Nursing Implications of the Hematological System

 

Review of A&P:

Hematological System:  Relating to blood or to hematology (the study of blood and blood-forming organs).  Components of the blood are:

 

Red Blood Cells (RBCs): Erythropoiesis (RBC production) is primarily a function of the bone marrow and as part of the normal aging process decreases with age.  The main function of RBCs is to transport oxygen carrying hemoglobin.  They also are involved in transporting carbon dioxide (in the form of sodium bicarbonate) and serve as an acid-base buffer for whole blood.  It is estimated that the life span of an RBC is 120 days and RBC destruction occurs at the same rate as RBC production.  Normal lab values for RBCs range from 4.2-5.4 million/mm3 in men and 3.6-5.0 million/mm3 in women.  Red cell indices measure the size and hemoglobin content of the RBCs and are diagnostic in determining the type of anemia.  The RBC indices are MCH (mean red cell hemoglobin), MCHC (mean red cell hemoglobin concentration), and MCV (mean red cell volume).

 

Platelets are found in circulating blood and in the spleen.  The life span of a platelet is approximately 10 days.  The major function of platelets is to maintain hemostasis and coagulation (a series of reactions that lead to the formation of a platelet and clot where there is damage or injury).  Platelets also release thromboplastin which is necessary for the conversion of prothrombin to thrombin, the first step in the coagulation mechanism.  A normal platelet count ranges from 150,000-400,000 mm3.

 

Nursing Assessment:

The following are the main screening test used to diagnose suspected coagulation disorders:

 

 

General signs and symptoms associated with disorders of the hematological system include pallor of the skin, tachycardia, tachypnea, history of palpitations, fatigue/weakness, SOB, dyspnea, night cramps, headache, dizziness, bleeding, bruising, recurrent infections, jaundice, and irritability.

 

Specific symptoms include:

·        Brittle spoon like nails, smooth/sore tongue; iron deficiency anemia (IDA)

·        Craving for unusual substances such as clay or starch; IDA

·        Cheilosis (cracks in the corners of the mouth), proprioception (difficulty identifying one’s position in space); vitamin B12 deficiency anemia

·        Plethora (ruddy, red color of the face, hands, feet and mucous membranes); polycythemia

·        RBC sickling (RBCs become crescent shaped); sickle cell anemia

 

Nursing Diagnosis:  common nursing diagnosis associated with hematological disorders includes:

·        Activity Intolerance related to weakness and malaise

·        Acute Blood Loss related to decreased platelets

·        Fatigue related to disease process

·        Hypoxemia related to decreased hemoglobin

·        Imbalanced Nutrition: Less than Body Requirements related to poor nutritional intake

·        Impaired Oral Mucous Membranes related to low platelet count, treatment of disease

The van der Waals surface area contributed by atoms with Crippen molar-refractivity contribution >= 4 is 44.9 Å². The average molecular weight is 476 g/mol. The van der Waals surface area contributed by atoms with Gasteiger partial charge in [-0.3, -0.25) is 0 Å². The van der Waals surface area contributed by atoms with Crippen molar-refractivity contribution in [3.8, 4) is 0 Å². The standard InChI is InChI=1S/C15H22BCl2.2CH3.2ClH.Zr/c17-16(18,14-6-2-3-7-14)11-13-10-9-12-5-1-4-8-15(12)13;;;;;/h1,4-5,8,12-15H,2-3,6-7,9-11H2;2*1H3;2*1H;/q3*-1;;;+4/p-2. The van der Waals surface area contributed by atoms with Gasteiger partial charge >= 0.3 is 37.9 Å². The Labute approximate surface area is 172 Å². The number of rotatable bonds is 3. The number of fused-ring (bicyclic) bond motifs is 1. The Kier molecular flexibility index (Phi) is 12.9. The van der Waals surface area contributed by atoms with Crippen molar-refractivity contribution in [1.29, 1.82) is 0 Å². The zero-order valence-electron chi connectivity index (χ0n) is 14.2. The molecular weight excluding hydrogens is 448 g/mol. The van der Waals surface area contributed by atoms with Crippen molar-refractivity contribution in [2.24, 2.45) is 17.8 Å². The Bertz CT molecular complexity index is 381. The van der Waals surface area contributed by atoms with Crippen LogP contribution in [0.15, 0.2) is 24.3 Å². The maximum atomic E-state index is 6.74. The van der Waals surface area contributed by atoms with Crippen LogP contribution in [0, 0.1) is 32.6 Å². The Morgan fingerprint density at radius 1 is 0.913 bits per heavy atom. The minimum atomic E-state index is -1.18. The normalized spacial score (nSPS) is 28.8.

·        Ineffective Protection related to decreased platelets, immunosuppression

·        Pain related to affects of altered blood flow in distal extremities

·        Risk for Infection related to immunosuppression

·        Risk for Injury related to low platelet count

 

Nursing Interventions:  Nursing care will include on-going assessment of color, peripheral pulses, capillary refill, lab values and VS.  Care planning should address measures to prevent injury and/or infection; following standard precautions, no IM/rectal medications if platelets are low, limiting visitation for neutropenic patients, use of soft bristle toothbrush and electric razors.  Other strategies will include transfusion support (if need) and administration of prescribed medication.  Frequently patients with hematological disorders are prescribed various medications to assist in managing the disease and its symptoms.  Medication management is an important role of the nurse and includes monitoring for side effects, teaching side effects, being familiar with the prescribed medications and their interactions with other drugs, administration, and lab values affected by medications administered (i.e.: growth factors to increase neutrophil count, platelet count, and erythropoiesis).

 

For patients that are anemic, nursing considerations will focus on specific dietary needs, energy conservation and administration of vitamin B12 supplements (IDA).  Nurses can provide information on sources of iron; meat, green leafy vegetables, beans, molasses, and raisins.  Measures for maintaining oral health include avoiding alcohol based mouthwashes (drying to the mouth), lubricating lips, rinsing mouth with saline or saltwater frequently, and encourage avoidance of foods that are irritating to the oral cavity (spicy, acidic, hot).

 

The nursing goals for the patient experiencing a sickle cell crisis will focus on oxygenation, assessment and management of pain, administration of blood, fluids (oral, IV), and monitoring for complications such as thrombosis, CVA, renal dysfunction, priapism, acute chest syndrome (fever, chest pain, cough and dyspnea).  Patient teaching will include prevention strategies to avoid a sickle cell crisis and will include adequate hydration, avoiding high altitudes, cold, overexertion, and reducing stress.